It all started with this google maps site here. You found it on some random site and shared it with your cousin, Eric, knowing it was right up his alley. He was very excited by it. Eric reminded you that Ernest Shackleton was one of his heroes. "Really?" you asked, admitting that you knew very little about the man. "Is there a good book I can read to learn more about this guy?" Eric didn't even hesitate. "Yep. 'Endurance' by Alfred Lansing," he said, and you were reading it within a few weeks.
The website above is almost an allegory for Shaclekton's life. He was an Irish explorer who was driven to accomplish great things, but he was repeatedly frustrated in his efforts. The hut featured in the website was Shackleton's home base for an expedition that almost reached the South Pole. In January of 1909, his team made it to within 97 miles of their goal before being forced to turn back (Shackleton was knighted for this impressive attempt). But he fared better than his friend Robert Falcon Scott, who died with his entire team in 1912 after reaching the South Pole, only after finding that a Norwegian team, lead by Roald Amundsen, had beaten them by just 33 days. What a hell of a reason to die! The American, Robert Peary, claimed to have also reached the South Pole even before the Norwegians, but his claims have been discredited. Determined to reclaim some of the honor for England that the Norwegians (and maybe Americans) had snatched, Shackleton planned an expedition to become the first to cross the entire continent of Antarctica.
Shackleton formed his team by letting his instincts guide him on which men could mesh together and work as one unit. Cohesion was more important than raw talent. In June of 1914, one month before Shackleton was to set sail, World War I began to break out. Archdukes were assassinated and sabers were rattled. The political storms of European alliances briefly threatened to cancel the trip, but a letter from the Lord of the Admiralty, Winston Churchill himself, assured Shackleton that the expedition was a go. He and his chosen team boarded the virgin ship named Endurance, and headed south.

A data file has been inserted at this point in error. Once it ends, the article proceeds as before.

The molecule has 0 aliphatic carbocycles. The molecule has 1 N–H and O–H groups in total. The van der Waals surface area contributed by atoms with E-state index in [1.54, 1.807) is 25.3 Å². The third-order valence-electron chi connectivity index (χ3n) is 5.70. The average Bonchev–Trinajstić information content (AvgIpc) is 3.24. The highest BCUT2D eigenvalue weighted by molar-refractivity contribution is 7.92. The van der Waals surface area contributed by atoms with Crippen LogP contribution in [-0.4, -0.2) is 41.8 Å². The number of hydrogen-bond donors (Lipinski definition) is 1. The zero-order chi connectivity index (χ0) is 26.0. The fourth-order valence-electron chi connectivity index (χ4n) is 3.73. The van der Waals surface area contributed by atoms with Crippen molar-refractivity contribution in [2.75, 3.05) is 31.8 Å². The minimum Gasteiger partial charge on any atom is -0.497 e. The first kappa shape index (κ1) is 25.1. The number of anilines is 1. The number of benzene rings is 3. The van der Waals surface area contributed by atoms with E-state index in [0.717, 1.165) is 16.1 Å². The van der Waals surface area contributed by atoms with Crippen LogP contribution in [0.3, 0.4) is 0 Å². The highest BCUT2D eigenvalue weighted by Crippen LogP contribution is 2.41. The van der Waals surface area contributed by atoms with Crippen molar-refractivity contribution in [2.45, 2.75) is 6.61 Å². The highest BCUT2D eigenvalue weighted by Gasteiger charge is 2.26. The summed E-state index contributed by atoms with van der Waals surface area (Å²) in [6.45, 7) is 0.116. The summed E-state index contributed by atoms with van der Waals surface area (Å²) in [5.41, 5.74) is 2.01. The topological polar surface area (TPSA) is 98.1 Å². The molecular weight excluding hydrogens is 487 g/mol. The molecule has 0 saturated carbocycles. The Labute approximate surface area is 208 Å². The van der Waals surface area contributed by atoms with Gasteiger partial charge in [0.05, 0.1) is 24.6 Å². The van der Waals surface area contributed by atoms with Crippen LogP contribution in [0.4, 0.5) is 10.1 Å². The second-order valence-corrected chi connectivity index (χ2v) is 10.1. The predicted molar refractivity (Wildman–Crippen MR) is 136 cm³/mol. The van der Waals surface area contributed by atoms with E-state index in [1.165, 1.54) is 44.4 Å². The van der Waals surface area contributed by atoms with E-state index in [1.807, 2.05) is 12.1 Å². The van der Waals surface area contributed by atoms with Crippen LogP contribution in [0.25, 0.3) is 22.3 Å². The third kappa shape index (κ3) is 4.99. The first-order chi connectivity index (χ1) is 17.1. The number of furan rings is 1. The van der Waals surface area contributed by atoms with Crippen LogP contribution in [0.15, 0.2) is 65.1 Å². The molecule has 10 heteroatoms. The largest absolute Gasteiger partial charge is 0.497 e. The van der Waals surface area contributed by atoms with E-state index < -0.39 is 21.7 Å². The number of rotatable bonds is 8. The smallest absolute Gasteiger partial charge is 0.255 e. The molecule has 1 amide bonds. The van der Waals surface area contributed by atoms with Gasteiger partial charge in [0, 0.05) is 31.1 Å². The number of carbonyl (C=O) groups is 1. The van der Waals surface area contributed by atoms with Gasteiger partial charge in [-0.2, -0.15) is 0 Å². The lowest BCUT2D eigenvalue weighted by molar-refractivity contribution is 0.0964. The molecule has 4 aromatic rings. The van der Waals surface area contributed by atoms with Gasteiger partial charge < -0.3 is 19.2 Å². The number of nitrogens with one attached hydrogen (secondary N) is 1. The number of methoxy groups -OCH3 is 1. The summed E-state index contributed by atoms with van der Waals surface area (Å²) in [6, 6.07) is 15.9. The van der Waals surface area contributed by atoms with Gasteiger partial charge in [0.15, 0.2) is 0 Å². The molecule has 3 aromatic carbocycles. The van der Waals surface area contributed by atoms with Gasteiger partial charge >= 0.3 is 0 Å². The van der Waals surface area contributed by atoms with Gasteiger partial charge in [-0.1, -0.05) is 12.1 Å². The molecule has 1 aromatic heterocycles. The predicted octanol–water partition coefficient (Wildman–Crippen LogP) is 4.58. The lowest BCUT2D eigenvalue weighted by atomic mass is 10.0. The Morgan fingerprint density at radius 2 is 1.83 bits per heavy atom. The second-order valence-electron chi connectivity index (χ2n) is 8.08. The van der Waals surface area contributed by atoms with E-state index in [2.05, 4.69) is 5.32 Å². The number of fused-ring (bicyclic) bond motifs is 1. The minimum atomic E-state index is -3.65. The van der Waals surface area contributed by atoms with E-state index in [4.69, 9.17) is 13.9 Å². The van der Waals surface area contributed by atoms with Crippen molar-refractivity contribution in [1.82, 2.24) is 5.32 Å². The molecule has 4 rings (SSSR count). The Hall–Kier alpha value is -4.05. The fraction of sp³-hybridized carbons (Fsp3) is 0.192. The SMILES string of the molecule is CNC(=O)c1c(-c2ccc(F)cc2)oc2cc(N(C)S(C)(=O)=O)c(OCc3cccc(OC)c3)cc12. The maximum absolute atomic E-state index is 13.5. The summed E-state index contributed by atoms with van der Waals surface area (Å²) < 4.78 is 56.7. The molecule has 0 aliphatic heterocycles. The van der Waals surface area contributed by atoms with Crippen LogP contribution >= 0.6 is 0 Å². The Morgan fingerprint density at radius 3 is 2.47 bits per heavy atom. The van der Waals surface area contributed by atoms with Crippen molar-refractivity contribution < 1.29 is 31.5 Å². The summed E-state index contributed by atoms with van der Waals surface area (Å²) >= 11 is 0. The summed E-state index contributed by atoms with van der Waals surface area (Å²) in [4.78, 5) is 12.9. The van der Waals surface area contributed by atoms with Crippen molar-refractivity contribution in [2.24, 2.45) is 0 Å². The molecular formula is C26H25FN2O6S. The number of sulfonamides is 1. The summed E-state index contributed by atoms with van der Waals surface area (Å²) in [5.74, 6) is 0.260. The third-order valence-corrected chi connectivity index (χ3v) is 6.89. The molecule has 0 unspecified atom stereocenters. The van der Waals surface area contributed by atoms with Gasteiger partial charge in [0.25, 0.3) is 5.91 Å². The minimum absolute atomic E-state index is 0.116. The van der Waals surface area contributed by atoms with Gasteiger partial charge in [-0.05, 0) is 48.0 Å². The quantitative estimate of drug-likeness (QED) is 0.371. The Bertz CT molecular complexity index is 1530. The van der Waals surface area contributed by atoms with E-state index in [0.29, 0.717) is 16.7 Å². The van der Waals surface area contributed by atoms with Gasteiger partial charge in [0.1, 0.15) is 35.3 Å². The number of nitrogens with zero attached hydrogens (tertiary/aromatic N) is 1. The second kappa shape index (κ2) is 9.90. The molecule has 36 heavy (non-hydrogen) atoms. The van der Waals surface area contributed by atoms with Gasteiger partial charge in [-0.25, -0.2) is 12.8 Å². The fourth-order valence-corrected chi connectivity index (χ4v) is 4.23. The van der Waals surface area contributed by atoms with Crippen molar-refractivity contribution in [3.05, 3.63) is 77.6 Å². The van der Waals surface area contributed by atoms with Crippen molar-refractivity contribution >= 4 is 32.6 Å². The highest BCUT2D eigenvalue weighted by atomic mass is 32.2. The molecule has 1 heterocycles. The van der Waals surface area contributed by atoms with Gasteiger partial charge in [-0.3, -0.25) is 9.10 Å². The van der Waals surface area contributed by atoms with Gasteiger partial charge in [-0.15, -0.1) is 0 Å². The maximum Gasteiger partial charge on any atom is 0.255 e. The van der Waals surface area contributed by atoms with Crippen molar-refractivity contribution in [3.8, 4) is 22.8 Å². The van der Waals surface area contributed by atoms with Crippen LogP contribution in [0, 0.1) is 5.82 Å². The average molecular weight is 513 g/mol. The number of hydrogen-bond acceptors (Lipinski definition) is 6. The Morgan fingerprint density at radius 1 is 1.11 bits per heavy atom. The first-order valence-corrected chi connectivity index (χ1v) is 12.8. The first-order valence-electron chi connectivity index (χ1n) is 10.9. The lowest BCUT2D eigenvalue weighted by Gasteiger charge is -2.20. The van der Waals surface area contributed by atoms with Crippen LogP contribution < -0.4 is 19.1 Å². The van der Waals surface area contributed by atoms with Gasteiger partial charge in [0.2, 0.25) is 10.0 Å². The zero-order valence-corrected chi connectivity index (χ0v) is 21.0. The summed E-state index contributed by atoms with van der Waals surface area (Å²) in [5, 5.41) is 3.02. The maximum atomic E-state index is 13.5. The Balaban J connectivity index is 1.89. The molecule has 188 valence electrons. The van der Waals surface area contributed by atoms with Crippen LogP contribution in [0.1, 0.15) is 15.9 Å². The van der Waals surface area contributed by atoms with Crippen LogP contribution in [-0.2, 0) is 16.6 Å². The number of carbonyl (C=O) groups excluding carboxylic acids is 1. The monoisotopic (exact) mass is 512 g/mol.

The Endurance was a three masted ship with an engine capable of making 10.2 knots in open waters. She was built for polar bear hunting trips along the Northern Polar Ice Cap. She was highly reinforced as if she were an ice breaker; but she wasn't. The design flaw that spelled her doom was that her bottom was not nicely rounded enough (get your mind out of the gutter) and a round bottom would allow a ship being squeezed by pack ice to rise up and out of the way and sit in top of the ice. Ships with square bottoms, like the Endurance, would be crushed by the pressure instead.
Lansing spends no time describing the trip south. The expedition is soon on South Georgia Island, loading up all of the supplies they will need for the trip across a continent and seeking nautical advice from the veteran whale hunters living in the whaling station there. Shackleton aims to make landfall on the southern shore of the Weddell Sea, which would save him hundreds of miles of overland trip. The sailors warn him that the sea is in its worst condition in living memory, and they advise the team to postpone their trip to let the ice loosen up some. Shackleton is eager to go while summer lasts and on December 5th, 1914, the Endurance sets sail for the Weddell Sea.